BERNARD COLUMN: Lack of Covid testing capabilities is inexcusable
Published 10:30 am Tuesday, January 18, 2022
By Jack Bernard
Former Director of Health Planning for Georgia. He has been on the Board of two Georgia county Boards of Health.
We have been facing this pandemic for close to two years. But we still do not have our act together on either the national or state level.
As an example, let’s take testing. Why aren’t there more Covid-19 test kits available? Why can’t you just to the drug store and get one like you would a bottle of aspirin?
No one in government, whether a politician, bureaucrat or scientist, can say that testing in the US has ever been smooth. It’s been a total failure from day one.
For example (and there are many), way back in March of 2020, the AP ran a story entitled “Virus testing is a failing.”
In it, Dr Fauci (NIH’s infectious disease guru) was quoted as saying “The system is not really geared to what we need right now. That is a failing.”
The article goes on to describe how badly we were doing regarding “large scale testing.” The article made the points that the “US simply isn’t testing enough people” and that results were not getting back to people on time.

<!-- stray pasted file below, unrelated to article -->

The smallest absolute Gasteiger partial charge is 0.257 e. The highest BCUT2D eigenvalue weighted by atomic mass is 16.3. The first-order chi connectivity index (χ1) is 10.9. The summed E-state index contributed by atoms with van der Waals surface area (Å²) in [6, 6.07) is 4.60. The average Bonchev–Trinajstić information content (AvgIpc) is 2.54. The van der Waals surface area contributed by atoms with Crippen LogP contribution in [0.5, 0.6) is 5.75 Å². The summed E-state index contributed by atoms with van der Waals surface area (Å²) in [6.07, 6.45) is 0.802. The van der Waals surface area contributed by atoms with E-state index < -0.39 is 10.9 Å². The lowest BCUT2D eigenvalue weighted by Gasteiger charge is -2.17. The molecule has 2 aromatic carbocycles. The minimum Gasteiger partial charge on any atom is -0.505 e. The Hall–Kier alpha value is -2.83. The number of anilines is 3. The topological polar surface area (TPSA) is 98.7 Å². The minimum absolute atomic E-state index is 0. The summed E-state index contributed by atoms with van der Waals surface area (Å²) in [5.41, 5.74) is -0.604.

That same month, The Atlantic carried a similar story about testing stating that our “response to the coronavirus…has been shockingly sluggish, especially compared with that of other developed countries.” It went on to say that, due to a lack of coordination between the CDC and states, the testing figures reported were incomplete and, therefore, very inaccurate.
Another piece in The Atlantic in August of 2020 stated that the US “careened between inaction and ineptitude.” At the time, the US had 4% of the globe’s population .. .but 25% of the world’s COVID cases.
In December of 2020, after the Presidential election, I wrote columns stating that the US needed to have a comprehensive plan. I was very specific about what should be in the plan, including availability of daily testing and 24-48 hour turn around.
Looking back, these guys in DC must have known all along that we blew it regarding our response to the virus … and that a new approach was required. Our political and scientific leaders must have realized that a realistic strategic plan (including options based on varying scenarios) was needed to address the pandemic. Because we have the same problems now, including testing, that we did back then, obviously this vital plan was never drawn up. And that says a lot about both our politicians and the CDC’s scientists and bureaucrats.